The wide and abiding appeal, boarding at times on worship, of an eccentric 73 year old country music diva is curious. Dolly Parton continues to captivate a wide following and recently has captured the world of new pop-media. “Dolly Parton’s America,” an eight part podcast produced by WNYC’s Jad Abumrad, pictures her as a Madonna icon on its cover art. And just to be clear, that is the mother of Jesus, not the other pop artist. Dolly herself produced a new Netflix miniseries, “Heartstrings” depicting her most popular songs told in short vignettes. A whole new generation of fans is cultivated at age 73!
One question that commentators often puzzle over is how her appeal transcends segments of our society that are often at war. She is wildly popular with both the religious/political right and the left. In the second episode of “Dolly Parton’s America,” Jad Abumrad offers up a theory. Forgiveness. In this episode Abumrad talks with Dolly about her tumultuous relationship with Mr. Grand Ole Opry, Porter Wagoner. He, in effect, made her career by bringing her on as his second for his popular television program in 1966. When she later broke her contract and left the show to chart her own course, he sued her for damages. She settled, purchasing her freedom for one million dollars. “He just did that out of anger,” she explains tersely. Later in his life when Wagoner hit serious financial trouble, Dolly bailed him out. She purchased his production company for half a million dollars and then gifted it back to him as a thank you for all he had done for her. When Porter died in 2007 Dolly was at his side expressing her love to him. Forgiveness costs the one who extends it.
In the interview Jad presses her for more. “If it had not been for Porter,” Dolly explains to an incredulous host, “I may not be sitting right here in this chair right now.” Jad then offers up his theory explaining her transgenerational, transcultural attraction. “One of the reasons you can have the crazy broad appeal that you have, into so many different communities that normally hate each other,” he suggests, “is because of those acts of forgiveness. Does that vibe with you?” She replies, “Yea but I…forgiveness? Forgiveness is all there is.”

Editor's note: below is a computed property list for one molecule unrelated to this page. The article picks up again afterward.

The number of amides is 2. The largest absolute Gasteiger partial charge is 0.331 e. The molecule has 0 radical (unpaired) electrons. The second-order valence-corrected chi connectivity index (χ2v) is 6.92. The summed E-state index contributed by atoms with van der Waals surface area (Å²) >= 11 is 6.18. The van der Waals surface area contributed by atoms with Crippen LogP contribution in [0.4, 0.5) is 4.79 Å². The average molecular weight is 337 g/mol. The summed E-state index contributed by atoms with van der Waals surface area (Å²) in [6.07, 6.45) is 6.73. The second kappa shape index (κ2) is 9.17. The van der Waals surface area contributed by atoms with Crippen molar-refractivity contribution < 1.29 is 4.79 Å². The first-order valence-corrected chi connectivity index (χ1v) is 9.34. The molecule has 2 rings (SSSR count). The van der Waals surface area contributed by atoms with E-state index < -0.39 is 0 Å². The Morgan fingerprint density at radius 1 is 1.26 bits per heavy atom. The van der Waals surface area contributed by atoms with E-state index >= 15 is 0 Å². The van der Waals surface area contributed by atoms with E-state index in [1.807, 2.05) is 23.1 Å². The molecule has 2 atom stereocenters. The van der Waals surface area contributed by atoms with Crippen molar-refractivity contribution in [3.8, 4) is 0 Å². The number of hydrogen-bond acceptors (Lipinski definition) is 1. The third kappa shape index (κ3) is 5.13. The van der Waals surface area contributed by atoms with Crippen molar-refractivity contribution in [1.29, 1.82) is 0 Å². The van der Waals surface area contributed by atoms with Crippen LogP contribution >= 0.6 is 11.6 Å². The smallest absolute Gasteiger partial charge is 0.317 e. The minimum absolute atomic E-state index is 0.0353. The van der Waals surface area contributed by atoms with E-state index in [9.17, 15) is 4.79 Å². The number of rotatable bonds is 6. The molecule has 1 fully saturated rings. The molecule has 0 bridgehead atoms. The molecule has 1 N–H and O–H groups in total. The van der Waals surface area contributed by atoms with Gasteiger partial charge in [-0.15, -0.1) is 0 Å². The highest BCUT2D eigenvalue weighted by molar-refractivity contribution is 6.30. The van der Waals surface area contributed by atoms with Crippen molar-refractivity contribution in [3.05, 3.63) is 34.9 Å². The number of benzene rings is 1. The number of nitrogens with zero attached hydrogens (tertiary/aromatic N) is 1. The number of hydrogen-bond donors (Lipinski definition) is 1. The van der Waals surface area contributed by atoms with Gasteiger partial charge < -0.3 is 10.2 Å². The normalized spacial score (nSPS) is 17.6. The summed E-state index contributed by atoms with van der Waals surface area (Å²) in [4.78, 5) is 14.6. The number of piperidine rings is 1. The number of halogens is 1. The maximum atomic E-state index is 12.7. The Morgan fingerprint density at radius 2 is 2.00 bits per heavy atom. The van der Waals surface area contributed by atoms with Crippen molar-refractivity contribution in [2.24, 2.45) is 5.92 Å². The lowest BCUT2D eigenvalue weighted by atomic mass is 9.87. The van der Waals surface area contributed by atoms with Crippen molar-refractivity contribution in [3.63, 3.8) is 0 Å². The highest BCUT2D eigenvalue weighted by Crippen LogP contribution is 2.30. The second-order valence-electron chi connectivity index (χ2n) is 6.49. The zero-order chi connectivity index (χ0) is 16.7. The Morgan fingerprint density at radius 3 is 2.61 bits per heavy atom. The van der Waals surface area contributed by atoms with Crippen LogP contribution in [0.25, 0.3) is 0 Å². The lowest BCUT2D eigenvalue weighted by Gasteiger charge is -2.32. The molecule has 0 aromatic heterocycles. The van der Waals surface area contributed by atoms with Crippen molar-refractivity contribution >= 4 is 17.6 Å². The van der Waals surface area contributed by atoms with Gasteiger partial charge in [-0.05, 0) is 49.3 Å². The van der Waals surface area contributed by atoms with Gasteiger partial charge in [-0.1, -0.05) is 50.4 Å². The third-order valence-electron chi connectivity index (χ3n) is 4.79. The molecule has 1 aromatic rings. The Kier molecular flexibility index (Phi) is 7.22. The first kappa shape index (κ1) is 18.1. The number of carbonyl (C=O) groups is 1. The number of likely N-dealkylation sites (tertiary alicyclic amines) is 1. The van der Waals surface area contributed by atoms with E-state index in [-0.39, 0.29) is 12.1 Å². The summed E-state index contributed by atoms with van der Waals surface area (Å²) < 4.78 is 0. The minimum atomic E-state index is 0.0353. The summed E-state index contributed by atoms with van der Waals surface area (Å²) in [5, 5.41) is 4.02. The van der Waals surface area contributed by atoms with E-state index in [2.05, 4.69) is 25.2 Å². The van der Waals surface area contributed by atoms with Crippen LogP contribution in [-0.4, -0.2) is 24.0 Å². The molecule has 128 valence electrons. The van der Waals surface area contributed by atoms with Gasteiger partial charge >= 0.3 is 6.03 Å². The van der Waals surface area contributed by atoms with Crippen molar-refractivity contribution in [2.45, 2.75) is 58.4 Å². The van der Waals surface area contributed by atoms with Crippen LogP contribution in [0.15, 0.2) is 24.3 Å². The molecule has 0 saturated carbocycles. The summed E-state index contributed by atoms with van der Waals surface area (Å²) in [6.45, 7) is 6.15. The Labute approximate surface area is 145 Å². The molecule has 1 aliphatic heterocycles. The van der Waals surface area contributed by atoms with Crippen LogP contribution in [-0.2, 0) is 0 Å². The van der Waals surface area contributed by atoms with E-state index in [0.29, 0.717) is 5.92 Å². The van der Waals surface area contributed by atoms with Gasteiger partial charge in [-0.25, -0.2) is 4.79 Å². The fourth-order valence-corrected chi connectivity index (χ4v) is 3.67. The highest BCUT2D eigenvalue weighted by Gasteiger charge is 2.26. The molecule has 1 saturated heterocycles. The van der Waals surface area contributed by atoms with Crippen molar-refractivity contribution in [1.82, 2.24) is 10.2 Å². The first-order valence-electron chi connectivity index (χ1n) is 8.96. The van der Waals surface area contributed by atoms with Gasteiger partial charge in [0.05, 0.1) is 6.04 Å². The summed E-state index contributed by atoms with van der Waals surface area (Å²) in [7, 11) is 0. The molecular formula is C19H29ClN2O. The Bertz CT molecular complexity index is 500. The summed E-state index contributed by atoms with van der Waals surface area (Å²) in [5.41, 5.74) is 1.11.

There is power in forgiveness, which is why it appears with force in pop culture more broadly. In Lin-Manuel Miranda’s “Hamilton,” one of the most moving scenes and songs comes as Eliza and Alexander move “uptown” after the death of their son Philip, who died in a duel with revolvers supplied by his own father. There in rural isolation Eliza takes Alexander’s hand and the chorus sings, “forgiveness. Can you imagine?! Forgiveness.” Can you imagine being forgiven by one whom you have hurt so deeply it would be impossible to repay them? They must bear the cost. You receive the grace.
The obverse side of this is depicted in the Rhod Dhal’s animated movie version of “The BFG.” For the uninitiated, that stands for Big Friendly Giant. The BFG and a little girl named Sophie are catching dreams together one night when she inadvertently catches a nightmare. When she is warned of the terrible danger of this particular nightmare, Sophie inquires as to what makes it so terrifying. The BFG quietly and soberly explains its horror: “Look what you has done. And there be no forgiveness.” When Dhal searches for the worst nightmare a human being can face, he reaches into every human heart and captures it in ten words: “Look what you has done. And there be no forgiveness.”
Forgiveness has the power of universal appeal because we all need it. And whether we admit it or not, this primal fear of condemnation and hopeful longing for forgiveness is an echo from another world. It is a horrifying nightmare to think that there is no pathway to deal with my troubled soul before a God who sees all and who is the perfection of beauty and holiness. The apostle Paul summarizes the human condition by saying simply, “for all have sinned and fallen short of the glory of God” (Romans 3:23). We were made for God. We have all transgressed his standards. We all long to be made right. Forgiveness is the path. Without it, there is only the night terror of guilt and shame.
As we enter what the Christian world calls the Advent season, culminating in Christmas, it would do us well to remember that at the heart of that tradition one finds forgiveness. Hope for forgiveness is at the core of the Christian faith. He who knows “what you has done” also offers up forgiveness. The most powerful words Jesus spoke in his dealings with human beings were, “your sins are forgiven” (Luke 7:48). Contrary to popular misconceptions, however, forgiveness is not “live and let live.” It is not a bland acceptance of our personal, preferred manner of life. It is costly to the one who offers it, and it transforms all who receive it. This is what Christians mean when they say, “Christ died for our sins.” He died in the place of those who deserve death and condemnation for sin. But, by trusting in his mercy and grace, purchased through his death and resurrection, we can experience ultimate forgiveness. The innocence of the manger cannot be divorced from the horror of the cross. At the cross mercy is secured. The terror of guilt and shame is addressed. One who was innocent pays the price, taking to himself the curse of death in the place of the guilty, in order to offer forgiveness to all who trust him for it. Which, as Dolly put it, “is everything.”
Jad Abumrad found the secret to Dolly’s appeal, it is the universal longing for and hope of forgiveness.